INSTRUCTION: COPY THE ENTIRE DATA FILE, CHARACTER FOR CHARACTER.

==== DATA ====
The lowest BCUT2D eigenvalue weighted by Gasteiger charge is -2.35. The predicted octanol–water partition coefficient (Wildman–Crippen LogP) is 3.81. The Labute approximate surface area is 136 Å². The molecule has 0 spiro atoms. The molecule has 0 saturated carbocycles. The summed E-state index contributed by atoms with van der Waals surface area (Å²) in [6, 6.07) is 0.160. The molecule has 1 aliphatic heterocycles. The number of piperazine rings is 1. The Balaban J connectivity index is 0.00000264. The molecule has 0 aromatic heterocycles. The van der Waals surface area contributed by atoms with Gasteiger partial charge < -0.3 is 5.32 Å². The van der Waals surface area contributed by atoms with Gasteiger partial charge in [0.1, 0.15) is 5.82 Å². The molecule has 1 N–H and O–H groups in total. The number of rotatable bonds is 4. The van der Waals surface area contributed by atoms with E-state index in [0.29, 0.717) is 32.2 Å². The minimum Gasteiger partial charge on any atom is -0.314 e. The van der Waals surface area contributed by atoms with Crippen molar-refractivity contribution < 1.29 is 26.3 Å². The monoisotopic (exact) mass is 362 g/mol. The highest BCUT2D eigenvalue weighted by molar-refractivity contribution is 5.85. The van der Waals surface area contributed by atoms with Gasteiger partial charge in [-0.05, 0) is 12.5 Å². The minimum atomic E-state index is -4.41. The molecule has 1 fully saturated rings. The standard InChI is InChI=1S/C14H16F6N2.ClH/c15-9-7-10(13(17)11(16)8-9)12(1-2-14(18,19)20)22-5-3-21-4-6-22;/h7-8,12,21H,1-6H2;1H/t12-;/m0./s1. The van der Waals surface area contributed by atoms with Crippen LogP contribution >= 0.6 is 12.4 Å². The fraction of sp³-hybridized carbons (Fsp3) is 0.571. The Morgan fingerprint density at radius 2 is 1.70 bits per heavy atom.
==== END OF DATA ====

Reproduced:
The lowest BCUT2D eigenvalue weighted by Gasteiger charge is -2.35. The predicted octanol–water partition coefficient (Wildman–Crippen LogP) is 3.81. The Labute approximate surface area is 136 Å². The molecule has 0 spiro atoms. The molecule has 0 saturated carbocycles. The summed E-state index contributed by atoms with van der Waals surface area (Å²) in [6, 6.07) is 0.160. The molecule has 1 aliphatic heterocycles. The number of piperazine rings is 1. The Balaban J connectivity index is 0.00000264. The molecule has 0 aromatic heterocycles. The van der Waals surface area contributed by atoms with Gasteiger partial charge < -0.3 is 5.32 Å². The van der Waals surface area contributed by atoms with Gasteiger partial charge in [0.1, 0.15) is 5.82 Å². The molecule has 1 N–H and O–H groups in total. The number of rotatable bonds is 4. The van der Waals surface area contributed by atoms with E-state index in [0.29, 0.717) is 32.2 Å². The minimum Gasteiger partial charge on any atom is -0.314 e. The van der Waals surface area contributed by atoms with Crippen molar-refractivity contribution < 1.29 is 26.3 Å². The monoisotopic (exact) mass is 362 g/mol. The highest BCUT2D eigenvalue weighted by molar-refractivity contribution is 5.85. The van der Waals surface area contributed by atoms with Gasteiger partial charge in [-0.05, 0) is 12.5 Å². The minimum atomic E-state index is -4.41. The molecule has 1 fully saturated rings. The standard InChI is InChI=1S/C14H16F6N2.ClH/c15-9-7-10(13(17)11(16)8-9)12(1-2-14(18,19)20)22-5-3-21-4-6-22;/h7-8,12,21H,1-6H2;1H/t12-;/m0./s1. The van der Waals surface area contributed by atoms with Crippen LogP contribution >= 0.6 is 12.4 Å². The fraction of sp³-hybridized carbons (Fsp3) is 0.571. The Morgan fingerprint density at radius 2 is 1.70 bits per heavy atom.